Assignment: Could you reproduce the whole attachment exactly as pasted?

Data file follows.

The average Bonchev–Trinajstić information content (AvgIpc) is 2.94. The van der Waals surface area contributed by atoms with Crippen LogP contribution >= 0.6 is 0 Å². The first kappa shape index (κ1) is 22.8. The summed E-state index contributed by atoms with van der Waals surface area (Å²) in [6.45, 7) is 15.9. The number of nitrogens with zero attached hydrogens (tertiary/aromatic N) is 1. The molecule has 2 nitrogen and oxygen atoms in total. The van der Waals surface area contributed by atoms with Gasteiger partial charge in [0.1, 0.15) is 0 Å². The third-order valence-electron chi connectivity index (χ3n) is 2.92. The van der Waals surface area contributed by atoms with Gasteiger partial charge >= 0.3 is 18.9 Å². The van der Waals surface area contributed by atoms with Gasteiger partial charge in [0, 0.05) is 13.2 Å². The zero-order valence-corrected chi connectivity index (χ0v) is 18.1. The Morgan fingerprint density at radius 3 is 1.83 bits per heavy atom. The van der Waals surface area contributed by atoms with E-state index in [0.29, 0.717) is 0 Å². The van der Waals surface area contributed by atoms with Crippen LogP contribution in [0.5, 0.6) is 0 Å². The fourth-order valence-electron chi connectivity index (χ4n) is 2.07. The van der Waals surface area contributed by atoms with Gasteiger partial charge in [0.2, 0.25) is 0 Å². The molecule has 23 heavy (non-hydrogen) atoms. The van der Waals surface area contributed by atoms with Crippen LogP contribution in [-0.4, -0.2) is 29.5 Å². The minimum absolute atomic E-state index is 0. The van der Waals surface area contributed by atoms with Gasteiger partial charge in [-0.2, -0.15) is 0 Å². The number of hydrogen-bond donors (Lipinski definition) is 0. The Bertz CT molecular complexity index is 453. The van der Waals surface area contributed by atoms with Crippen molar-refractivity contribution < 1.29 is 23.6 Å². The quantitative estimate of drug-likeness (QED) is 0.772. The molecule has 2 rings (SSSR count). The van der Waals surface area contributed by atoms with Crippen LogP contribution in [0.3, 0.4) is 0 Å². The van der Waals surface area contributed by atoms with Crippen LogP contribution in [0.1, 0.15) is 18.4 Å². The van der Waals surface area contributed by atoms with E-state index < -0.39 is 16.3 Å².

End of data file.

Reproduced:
The average Bonchev–Trinajstić information content (AvgIpc) is 2.94. The van der Waals surface area contributed by atoms with Crippen LogP contribution >= 0.6 is 0 Å². The first kappa shape index (κ1) is 22.8. The summed E-state index contributed by atoms with van der Waals surface area (Å²) in [6.45, 7) is 15.9. The number of nitrogens with zero attached hydrogens (tertiary/aromatic N) is 1. The molecule has 2 nitrogen and oxygen atoms in total. The van der Waals surface area contributed by atoms with Gasteiger partial charge in [0.1, 0.15) is 0 Å². The third-order valence-electron chi connectivity index (χ3n) is 2.92. The van der Waals surface area contributed by atoms with Gasteiger partial charge >= 0.3 is 18.9 Å². The van der Waals surface area contributed by atoms with Gasteiger partial charge in [0, 0.05) is 13.2 Å². The zero-order valence-corrected chi connectivity index (χ0v) is 18.1. The Morgan fingerprint density at radius 3 is 1.83 bits per heavy atom. The van der Waals surface area contributed by atoms with E-state index in [0.29, 0.717) is 0 Å². The van der Waals surface area contributed by atoms with Crippen LogP contribution in [0.5, 0.6) is 0 Å². The fourth-order valence-electron chi connectivity index (χ4n) is 2.07. The van der Waals surface area contributed by atoms with Gasteiger partial charge in [0.2, 0.25) is 0 Å². The molecule has 23 heavy (non-hydrogen) atoms. The van der Waals surface area contributed by atoms with Crippen LogP contribution in [-0.4, -0.2) is 29.5 Å². The minimum absolute atomic E-state index is 0. The van der Waals surface area contributed by atoms with Gasteiger partial charge in [-0.2, -0.15) is 0 Å². The number of hydrogen-bond donors (Lipinski definition) is 0. The Bertz CT molecular complexity index is 453. The van der Waals surface area contributed by atoms with Crippen molar-refractivity contribution < 1.29 is 23.6 Å². The quantitative estimate of drug-likeness (QED) is 0.772. The molecule has 2 rings (SSSR count). The van der Waals surface area contributed by atoms with Crippen LogP contribution in [0.3, 0.4) is 0 Å². The van der Waals surface area contributed by atoms with Crippen LogP contribution in [0.1, 0.15) is 18.4 Å². The van der Waals surface area contributed by atoms with E-state index < -0.39 is 16.3 Å².